Theranostics 2013; 3(6):409-419. doi:10.7150/thno.5616

Research Paper

Lung Surfactant Microbubbles Increase Lipophilic Drug Payload for Ultrasound-Targeted Delivery

Shashank R. Sirsi1, Chinpong Fung2, Sumit Garg1, Mary Y. Tianning2, Paul A. Mountford1, Mark A. Borden1,✉

1. Department of Mechanical Engineering, University of Colorado, Boulder, CO 80309, USA;
2. Department of Chemical Engineering, Columbia University, New York, NY, USA.

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Sirsi SR, Fung C, Garg S, Tianning MY, Mountford PA, Borden MA. Lung Surfactant Microbubbles Increase Lipophilic Drug Payload for Ultrasound-Targeted Delivery. Theranostics 2013; 3(6):409-419. doi:10.7150/thno.5616. Available from

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The cavitation response of circulating microbubbles to targeted ultrasound can be used for noninvasive, site-specific delivery of shell-loaded materials. One challenge for microbubble-mediated delivery of lipophilic compounds is the limitation of drug loading into the microbubble shell, which is commonly a single phospholipid monolayer. In this study, we investigated the use of natural lung surfactant extract (Survanta®, Abbott Nutrition) as a microbubble shell material in order to improve drug payload and delivery. Pulmonary surfactant extracts such as Survanta contain hydrophobic surfactant proteins (SP-B and SP-C) that facilitate lipid folding and retention on lipid monolayers. Here, we show that Survanta-based microbubbles exhibit wrinkles in bright-field microscopy and increased lipid retention on the microbubble surface in the form of surface-associated aggregates observed with fluorescence microscopy. The payload of a model lipophilic drug (DiO), measured by flow cytometry, increased by over 2-fold compared to lipid-coated microbubbles lacking SP-B and SP-C. Lung surfactant microbubbles were highly echogenic to contrast enhanced ultrasound imaging at low acoustic intensities. At higher ultrasound intensity, excess lipid was observed to be acoustically cleaved for localized release. To demonstrate targeting, a biotinylated lipopolymer was incorporated into the shell, and the microbubbles were subjected to a sequence of radiation force and fragmentation pulses as they passed through an avidinated hollow fiber. Lung surfactant microbubbles showed a 3-fold increase in targeted deposition of the model fluorescent drug compared to lipid-only microbubbles. Our results demonstrate that lung surfactant microbubbles maintain the acoustic responsiveness of lipid-coated microbubbles with the added benefit of increased lipophilic drug payload.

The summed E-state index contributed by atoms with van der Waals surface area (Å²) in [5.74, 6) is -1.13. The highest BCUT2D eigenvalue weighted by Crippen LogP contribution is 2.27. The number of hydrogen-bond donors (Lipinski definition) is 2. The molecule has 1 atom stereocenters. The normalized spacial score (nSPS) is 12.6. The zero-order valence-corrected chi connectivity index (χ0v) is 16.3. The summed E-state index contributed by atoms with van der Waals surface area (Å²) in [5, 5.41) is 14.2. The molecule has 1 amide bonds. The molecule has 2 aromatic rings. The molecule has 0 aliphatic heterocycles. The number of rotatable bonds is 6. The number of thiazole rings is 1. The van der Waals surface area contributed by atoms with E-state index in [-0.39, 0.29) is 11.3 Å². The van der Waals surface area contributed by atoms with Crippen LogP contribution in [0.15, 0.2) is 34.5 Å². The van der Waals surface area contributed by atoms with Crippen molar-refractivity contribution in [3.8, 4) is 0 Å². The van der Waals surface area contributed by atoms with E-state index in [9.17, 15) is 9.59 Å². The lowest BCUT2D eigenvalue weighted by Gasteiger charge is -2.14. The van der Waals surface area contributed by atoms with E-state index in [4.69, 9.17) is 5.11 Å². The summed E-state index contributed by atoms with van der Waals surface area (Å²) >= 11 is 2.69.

Keywords: contrast agent, echogenicity, acoustic radiation force, Survanta®, SP-B and SP-C.